Why I Enjoyed Being a UPenn Student
Many universities provide excellent academics, numerous clubs, and a prestigious reputation. From my perspective as a Quaker graduate, the University of Pennsylvania (also known as Penn or UPenn) distinguishes itself through its connections – across disciplines, communities, and cultures. If you’re considering attending Penn and wondering what it’s like to be a UPenn student, I’ll give you a more detailed account of why my experience was particularly meaningful.
Connected Across Disciplines
Like its founder, Benjamin Franklin, Penn promotes an interdisciplinary approach to innovation. As a UPenn student, my curiosity wasn’t limited to my major or school.
As an International Relations (IR) major, the majority of my classes were outside the IR department. In fact, I only took three courses within my major – Research Methods and two Thesis Seminars. The rest of my major classes spanned across Political Science, History, Legal Studies, Real Estate, Economics, French, Italian, and other departments. The program aimed to develop a global mindset by using diverse knowledge and perspectives, and students were expected to write a research-based thesis on an international phenomenon. I chose to focus on “The Impact of the Emerging Chinese Middle Class on the European Luxury Goods Sector.” IR is not the only major where you can integrate coursework from different departments. You can pursue interdisciplinary majors and concentrations like Philosophy, Politics, and Economics (PPE), Cognitive Science, and Health Care Management and Policy, among others.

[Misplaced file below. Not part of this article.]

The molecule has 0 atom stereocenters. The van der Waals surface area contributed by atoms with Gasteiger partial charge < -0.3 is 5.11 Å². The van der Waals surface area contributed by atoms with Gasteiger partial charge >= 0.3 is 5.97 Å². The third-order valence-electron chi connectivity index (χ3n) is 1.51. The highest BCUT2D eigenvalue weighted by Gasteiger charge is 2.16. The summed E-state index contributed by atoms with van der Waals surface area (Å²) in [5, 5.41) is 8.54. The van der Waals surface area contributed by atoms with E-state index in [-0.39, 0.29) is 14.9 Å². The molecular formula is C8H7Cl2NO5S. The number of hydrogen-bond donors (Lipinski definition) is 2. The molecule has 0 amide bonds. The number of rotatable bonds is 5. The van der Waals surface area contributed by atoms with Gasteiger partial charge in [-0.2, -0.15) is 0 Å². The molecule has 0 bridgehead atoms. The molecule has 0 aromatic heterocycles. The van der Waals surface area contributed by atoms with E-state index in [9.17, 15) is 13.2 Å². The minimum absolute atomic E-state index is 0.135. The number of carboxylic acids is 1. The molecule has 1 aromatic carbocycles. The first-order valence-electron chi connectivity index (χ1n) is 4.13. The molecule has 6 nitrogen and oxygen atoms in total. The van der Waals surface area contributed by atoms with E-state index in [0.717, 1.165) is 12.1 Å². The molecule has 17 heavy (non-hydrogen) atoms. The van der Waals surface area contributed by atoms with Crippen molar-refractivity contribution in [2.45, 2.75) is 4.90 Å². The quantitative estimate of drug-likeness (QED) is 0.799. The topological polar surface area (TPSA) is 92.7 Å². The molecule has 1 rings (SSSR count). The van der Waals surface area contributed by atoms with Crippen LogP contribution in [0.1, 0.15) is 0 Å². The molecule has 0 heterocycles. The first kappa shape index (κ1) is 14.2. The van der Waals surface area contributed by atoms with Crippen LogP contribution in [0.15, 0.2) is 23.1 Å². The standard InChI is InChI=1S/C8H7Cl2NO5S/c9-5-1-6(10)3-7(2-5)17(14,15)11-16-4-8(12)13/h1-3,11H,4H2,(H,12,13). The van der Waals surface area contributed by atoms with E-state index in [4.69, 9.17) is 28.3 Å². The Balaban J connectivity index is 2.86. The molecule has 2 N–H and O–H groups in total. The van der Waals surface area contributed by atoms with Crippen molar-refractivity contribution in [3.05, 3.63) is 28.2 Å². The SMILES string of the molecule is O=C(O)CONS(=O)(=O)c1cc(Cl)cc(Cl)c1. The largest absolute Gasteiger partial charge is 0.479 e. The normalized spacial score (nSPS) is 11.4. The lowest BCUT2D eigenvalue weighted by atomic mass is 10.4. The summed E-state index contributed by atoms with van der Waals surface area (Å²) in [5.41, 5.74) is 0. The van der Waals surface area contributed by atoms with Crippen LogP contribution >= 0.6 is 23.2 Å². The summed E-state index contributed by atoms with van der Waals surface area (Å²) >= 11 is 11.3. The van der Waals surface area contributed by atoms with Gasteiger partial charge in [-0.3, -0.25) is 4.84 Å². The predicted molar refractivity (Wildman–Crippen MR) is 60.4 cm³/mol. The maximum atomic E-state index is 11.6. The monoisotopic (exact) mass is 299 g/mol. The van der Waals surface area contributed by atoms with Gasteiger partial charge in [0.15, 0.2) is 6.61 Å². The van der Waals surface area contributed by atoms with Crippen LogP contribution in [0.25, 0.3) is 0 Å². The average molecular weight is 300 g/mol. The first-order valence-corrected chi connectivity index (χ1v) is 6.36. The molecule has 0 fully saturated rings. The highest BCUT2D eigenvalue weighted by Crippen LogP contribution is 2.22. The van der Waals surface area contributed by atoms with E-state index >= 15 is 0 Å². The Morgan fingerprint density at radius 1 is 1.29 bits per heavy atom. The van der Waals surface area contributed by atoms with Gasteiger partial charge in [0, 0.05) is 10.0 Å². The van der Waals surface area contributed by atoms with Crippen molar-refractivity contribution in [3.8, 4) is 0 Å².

Connected Across Schools
Policies and programs at Penn often involve multiple schools or even other universities. If you plan to apply to the university, you may already be aware of Penn’s competitive dual-degree programs such as Jerome Fisher Management & Technology (M&T) and Huntsman Program in International Studies and Business (Huntsman). Penn also allows you to interact with students from other Quaker Consortium colleges – Bryn Mawr College, Haverford College, and Swarthmore College. This provides Penn students with additional academic options and extracurricular opportunities to collaborate with peers from neighboring liberal arts institutions.
UPenn students also have the freedom to explore learning opportunities outside their official program. All students can participate in preceptorials, which are short, non-credit courses offered during orientation. Each year, I eagerly signed up for preceptorials that helped me expand my knowledge, such as Crash Course Russian or Sleep Quizzo. Additionally, any UPenn student can take classes across all the undergraduate schools: The College of Arts and Sciences, Penn Engineering, The Wharton School, and The School of Nursing. During my time at Penn, I took classes in all four schools!
Connected Across Communities
As a UPenn student, the word “community” was frequently mentioned, along with “OCR” (on-campus recruitment) and “the DP” (the daily school newspaper). Community also referred to West Philadelphia, the area encompassing University City.